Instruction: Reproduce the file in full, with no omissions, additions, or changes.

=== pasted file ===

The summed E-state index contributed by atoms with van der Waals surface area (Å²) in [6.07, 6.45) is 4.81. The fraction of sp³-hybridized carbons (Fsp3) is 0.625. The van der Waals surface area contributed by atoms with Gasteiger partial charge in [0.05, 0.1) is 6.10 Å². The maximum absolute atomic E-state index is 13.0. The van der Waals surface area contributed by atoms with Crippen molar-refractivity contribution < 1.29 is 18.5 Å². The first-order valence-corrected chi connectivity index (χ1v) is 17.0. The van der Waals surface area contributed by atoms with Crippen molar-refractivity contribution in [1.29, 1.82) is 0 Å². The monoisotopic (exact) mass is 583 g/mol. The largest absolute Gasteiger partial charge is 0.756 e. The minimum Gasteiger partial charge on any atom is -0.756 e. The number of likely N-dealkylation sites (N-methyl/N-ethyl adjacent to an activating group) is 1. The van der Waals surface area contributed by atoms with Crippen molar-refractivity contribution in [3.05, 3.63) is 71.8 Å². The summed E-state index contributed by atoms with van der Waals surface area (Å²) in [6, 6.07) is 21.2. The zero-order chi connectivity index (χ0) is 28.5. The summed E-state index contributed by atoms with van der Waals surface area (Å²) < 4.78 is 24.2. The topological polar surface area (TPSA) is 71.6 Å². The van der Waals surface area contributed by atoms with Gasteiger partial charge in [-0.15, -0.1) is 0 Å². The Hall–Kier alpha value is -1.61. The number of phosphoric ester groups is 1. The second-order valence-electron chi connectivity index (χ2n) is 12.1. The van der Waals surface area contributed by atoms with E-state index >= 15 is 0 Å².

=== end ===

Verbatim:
The summed E-state index contributed by atoms with van der Waals surface area (Å²) in [6.07, 6.45) is 4.81. The fraction of sp³-hybridized carbons (Fsp3) is 0.625. The van der Waals surface area contributed by atoms with Gasteiger partial charge in [0.05, 0.1) is 6.10 Å². The maximum absolute atomic E-state index is 13.0. The van der Waals surface area contributed by atoms with Crippen molar-refractivity contribution < 1.29 is 18.5 Å². The first-order valence-corrected chi connectivity index (χ1v) is 17.0. The van der Waals surface area contributed by atoms with Crippen molar-refractivity contribution in [1.29, 1.82) is 0 Å². The monoisotopic (exact) mass is 583 g/mol. The largest absolute Gasteiger partial charge is 0.756 e. The minimum Gasteiger partial charge on any atom is -0.756 e. The number of likely N-dealkylation sites (N-methyl/N-ethyl adjacent to an activating group) is 1. The van der Waals surface area contributed by atoms with Crippen molar-refractivity contribution in [3.05, 3.63) is 71.8 Å². The summed E-state index contributed by atoms with van der Waals surface area (Å²) in [6, 6.07) is 21.2. The zero-order chi connectivity index (χ0) is 28.5. The summed E-state index contributed by atoms with van der Waals surface area (Å²) < 4.78 is 24.2. The topological polar surface area (TPSA) is 71.6 Å². The van der Waals surface area contributed by atoms with Gasteiger partial charge in [-0.15, -0.1) is 0 Å². The Hall–Kier alpha value is -1.61. The number of phosphoric ester groups is 1. The second-order valence-electron chi connectivity index (χ2n) is 12.1. The van der Waals surface area contributed by atoms with E-state index >= 15 is 0 Å².